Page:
2 Background

# 2 Background

# The Falicov Kimball Model

## The Model

The Falicov-Kimball (FK) model is one of the simplest models of the correlated electron problem. It captures the essence of the interaction between itinerant and localised electrons. It was originally introduced to explain the metal-insulator transition in f-electron systems. However, in its long history, the FK model has been interpreted variously as a model of electrons and ions, binary alloys or crystal formation [1–4]. In terms of immobile fermions \(d_i\) and light fermions \(c_i\) and with chemical potential fixed at half-filling, the model reads

\[\begin{aligned} H_{\mathrm{FK}} = & \;U \sum_{i} (d^\dagger_{i}d_{i} - \tfrac{1}{2})\;(c^\dagger_{i}c^{\phantom{\dagger}}_{i} - \tfrac{1}{2}) -\;t \sum_{\langle i,j\rangle} c^\dagger_{i}c^{\phantom{\dagger}}_{j}.\\ \end{aligned}\]

Here we will only discuss the hypercubic lattices, i.e., the chain, the square lattice, the cubic lattice and so on. The connection to the Hubbard model is that we have relabelled the up and down spin electron states and removed the hopping term for one spin state. This is equivalent to taking the limit of infinite mass ratio [5].

Like other exactly solvable models [6], the FK model possesses extensively many conserved degrees of freedom \([d^\dagger_{i}d_{i}, H] = 0\). Similarly, the Kitaev model contains an extensive number of conserved fluxes. So in both models, the Hilbert space breaks up into a set of sectors in which these operators take a definite value. Crucially, this reduces the interaction terms in the model from being quartic in fermion operators to quadratic. This is what makes the two models exactly solvable, in contrast to the Hubbard model. For the FK model the interaction term \((d^\dagger_{i}d_{i} - \tfrac{1}{2})\;(c^\dagger_{i}c^{\phantom{\dagger}}_{i} - \tfrac{1}{2})\) becomes quadratic when \(d^\dagger_{i}d_{i}\) is replaced with one of its eigenvalues \(\{0,1\}\). The same thing happens in the Kitaev model, though after first applying a clever transformation which we will discuss later.

Due to Pauli exclusion, maximum filling occurs when each lattice site is fully occupied, \(\langle n_c + n_d \rangle = 2\). Here we will focus on the half-filled case \(\langle n_c + n_d \rangle = 1\). The ground state phenomenology as the model is doped away from the half-filled state can be rich [7,8] but the half-filled point has symmetries that make it particularly interesting. From this point on, we will only consider the half-filled point.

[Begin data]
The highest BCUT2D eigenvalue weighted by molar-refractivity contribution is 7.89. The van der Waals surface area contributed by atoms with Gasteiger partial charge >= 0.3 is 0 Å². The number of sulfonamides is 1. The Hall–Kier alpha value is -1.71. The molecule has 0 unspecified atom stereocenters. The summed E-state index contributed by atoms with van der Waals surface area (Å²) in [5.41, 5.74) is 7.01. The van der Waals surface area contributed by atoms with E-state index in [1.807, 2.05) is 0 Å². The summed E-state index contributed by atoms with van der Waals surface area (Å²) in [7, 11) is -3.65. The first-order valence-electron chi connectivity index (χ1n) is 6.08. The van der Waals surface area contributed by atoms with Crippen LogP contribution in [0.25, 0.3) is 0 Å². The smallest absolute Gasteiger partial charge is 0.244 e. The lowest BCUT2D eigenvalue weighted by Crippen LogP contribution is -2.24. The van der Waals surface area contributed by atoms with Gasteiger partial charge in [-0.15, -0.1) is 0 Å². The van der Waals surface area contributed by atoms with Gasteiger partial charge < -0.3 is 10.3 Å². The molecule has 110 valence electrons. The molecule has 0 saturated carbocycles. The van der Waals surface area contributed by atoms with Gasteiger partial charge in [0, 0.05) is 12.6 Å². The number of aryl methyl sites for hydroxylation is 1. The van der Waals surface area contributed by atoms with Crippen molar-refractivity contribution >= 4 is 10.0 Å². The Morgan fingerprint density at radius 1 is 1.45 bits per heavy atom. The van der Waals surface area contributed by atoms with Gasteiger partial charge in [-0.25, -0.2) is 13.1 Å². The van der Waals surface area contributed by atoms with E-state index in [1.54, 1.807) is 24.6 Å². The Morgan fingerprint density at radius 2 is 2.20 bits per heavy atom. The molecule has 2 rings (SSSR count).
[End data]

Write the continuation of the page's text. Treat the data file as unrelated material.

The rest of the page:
At half-filling and on bipartite lattices, the FK model is particle-hole symmetric. That is, the Hamiltonian anticommutes with the particle hole operator \(\mathcal{P}H\mathcal{P}^{-1} = -H\). As a consequence, the energy spectrum is symmetric about \(E = 0\), which is the Fermi energy. Fig. 1 shows this in action, in the presence of a periodic potential a gap in the energy spectrum opens symmetrically about \(E = 0\). The particle hole operator corresponds to the substitution \(c^\dagger_i \rightarrow \epsilon_i c_i, d^\dagger_i \rightarrow d_i\) where \(\epsilon_i = +1\) for the A sublattice and \(-1\) for the B sublattice [4]. The absence of a hopping term for the heavy electrons means they do not need the factor of \(\epsilon_i\) but they would need it in the corresponding Hubbard model. See appendix A.1 for a full derivation of the particle-hole symmetry.

We will later add a long-range interaction between the localised electrons. At that point we will replace the immobile fermions with a classical Ising field \(S_i = \tfrac{1}{2}(1 - 2d^\dagger_id_i) = \pm\tfrac{1}{2}\) which I will refer to as the spins.

\[\begin{aligned} H_{\mathrm{FK}} = & \;U \sum_{i} S_i\;(c^\dagger_{i}c^{\phantom{\dagger}}_{i} - \tfrac{1}{2}) -\;t \sum_{\langle i,j\rangle} c^\dagger_{i}c^{\phantom{\dagger}}_{j}.\\ \end{aligned}\]

The FK model can be solved exactly with dynamic mean field theory in the infinite dimensional limit [9–12]. In lower dimensional systems it has radically different behaviour, as we shall see.